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Exclusive! Freediving Mind-Gremlins Captured in the Wild!

We all feel a bit Schizophrenic now and again and most of us, especially those involved in deep diving, will have struggled at one time or another with some mental gremlins. Here at freedive-earth we’re committed to bringing you the latest in up-to-the minute anatomical research and we’re delighted to announce that, after years of painstaking experiments on unwitting interns, our top-brass scientists have finally managed to locate, isolate and dissect out these gremlins for your viewing pleasure.

The fact that we’ve been able to identify these mental mischief-makers makes sense because, according to the teachings of Kundalini Yoga (which we’ve been learning recently from former world champion Sara Campbell), each of us has not one, but three minds. Knowing this, and being aware of the nature of the three minds goes a long way to explaining some of the difficulties we face in reaching our goals, as well as helping us to see what we can do to overcome these challenges. 

Each of the minds has strong and weak manifestations and the key to freediving success is in finding a state of balance between them.

Let’s meet the three minds:

 

  • Positive Mind for freediving

 

Positive mind is a bit like that annoying person at work who thinks they’re great and won’t shut up about it. Yes, there are times when you need a lift, need to smile at something that might otherwise get you down, or need to believe in yourself… but seriously?! All the time?!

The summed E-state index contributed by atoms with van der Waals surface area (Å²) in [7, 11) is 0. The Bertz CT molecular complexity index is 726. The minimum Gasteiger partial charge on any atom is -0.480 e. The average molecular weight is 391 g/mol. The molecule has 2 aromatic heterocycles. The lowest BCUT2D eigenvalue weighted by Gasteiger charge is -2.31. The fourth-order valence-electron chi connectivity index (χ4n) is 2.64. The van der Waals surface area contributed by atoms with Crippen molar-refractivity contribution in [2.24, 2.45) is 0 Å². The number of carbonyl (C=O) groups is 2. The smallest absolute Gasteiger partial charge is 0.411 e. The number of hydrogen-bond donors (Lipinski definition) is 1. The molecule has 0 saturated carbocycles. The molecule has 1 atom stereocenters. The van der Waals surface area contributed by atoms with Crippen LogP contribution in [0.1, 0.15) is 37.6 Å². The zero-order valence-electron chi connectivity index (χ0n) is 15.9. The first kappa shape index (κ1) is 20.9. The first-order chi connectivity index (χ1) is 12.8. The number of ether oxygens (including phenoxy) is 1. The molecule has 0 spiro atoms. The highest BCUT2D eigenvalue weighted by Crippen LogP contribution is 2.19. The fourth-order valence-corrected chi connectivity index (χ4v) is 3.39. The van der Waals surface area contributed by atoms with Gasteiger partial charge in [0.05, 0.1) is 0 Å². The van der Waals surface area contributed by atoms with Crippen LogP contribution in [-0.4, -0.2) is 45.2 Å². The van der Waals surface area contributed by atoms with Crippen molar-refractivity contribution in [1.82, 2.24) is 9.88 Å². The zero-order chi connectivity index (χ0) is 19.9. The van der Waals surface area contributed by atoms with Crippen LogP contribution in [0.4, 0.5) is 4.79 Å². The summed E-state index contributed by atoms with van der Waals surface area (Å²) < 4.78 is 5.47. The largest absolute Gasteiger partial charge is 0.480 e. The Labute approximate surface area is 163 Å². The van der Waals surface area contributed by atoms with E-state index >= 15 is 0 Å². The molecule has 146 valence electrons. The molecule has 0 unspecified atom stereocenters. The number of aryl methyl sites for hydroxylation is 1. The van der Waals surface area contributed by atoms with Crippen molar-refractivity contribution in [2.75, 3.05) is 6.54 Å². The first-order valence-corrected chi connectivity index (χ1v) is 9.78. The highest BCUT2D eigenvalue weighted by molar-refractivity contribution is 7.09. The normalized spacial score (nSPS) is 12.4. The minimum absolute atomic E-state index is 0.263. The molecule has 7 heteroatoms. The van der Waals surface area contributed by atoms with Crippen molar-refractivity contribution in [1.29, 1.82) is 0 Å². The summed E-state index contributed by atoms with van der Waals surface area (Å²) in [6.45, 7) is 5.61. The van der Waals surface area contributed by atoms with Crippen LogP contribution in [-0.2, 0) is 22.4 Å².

For Freedivers, a balanced Positive Mind is important in giving you the energy and the will to train, as well as the self-belief to take on challenges that might seem insurmountable. But, when overly strong, positive mind can also push you into dangerous situations, thinking that you can easily handle them, or make it difficult to slow down and take stock of what you need to do to move on.

 

  • Negative Mind for freediving

 

 

Part “Safety Steve”, part quivering blancmange of self-doubt, Negative Mind is extra-sensitive to all those criticisms that we face in every-day life. When we feel ugly, useless or worried for no apparent reason, it’s the strong Negative Mind we need to thank for it. Weak negative mind, on the other hand, can lead us to be reckless.

 For Freedivers, Negative Mind plays an important role in keeping us safe - causing us to turn for the surface when something doesn’t feel right, or to say to ourselves… “actually nah, I’m not going to try do that depth today, I don’t feel up to it”. For competitive divers, though, Negative Mind can be a real obstacle; something like dragging your obese great Aunt down to 65m with you on your back. If you find yourself feeling frightened, or turning early on every dive, it’s likely that Negative Mind (not to mention that Aunt of yours) needs a word in her ear.

 

  • Neutral Mind for freediving

Something like the mental love-child of Mahatma Ghandi and Jeff “The Dude” Bridges, Neutral mind is not only ultra rational but also really, really chilled. I mean, seriously, he makes your average zen master look like a two year old on stimulants. He’ll thoroughly weigh up the reality of a situation without emotion, and put the brakes on any impulses that are unhelpful or too extreme.

 Neutral mind can be a calming influence for Freedivers and and an effective balance point between the other two minds in our everyday lives. Just don’t expect him to be top of the party invitations list.

 

 Learn more about the three minds with Sara Campbell’s brand new series “Manage Your Mind”, available now, right here.

 

Freediver reference: 

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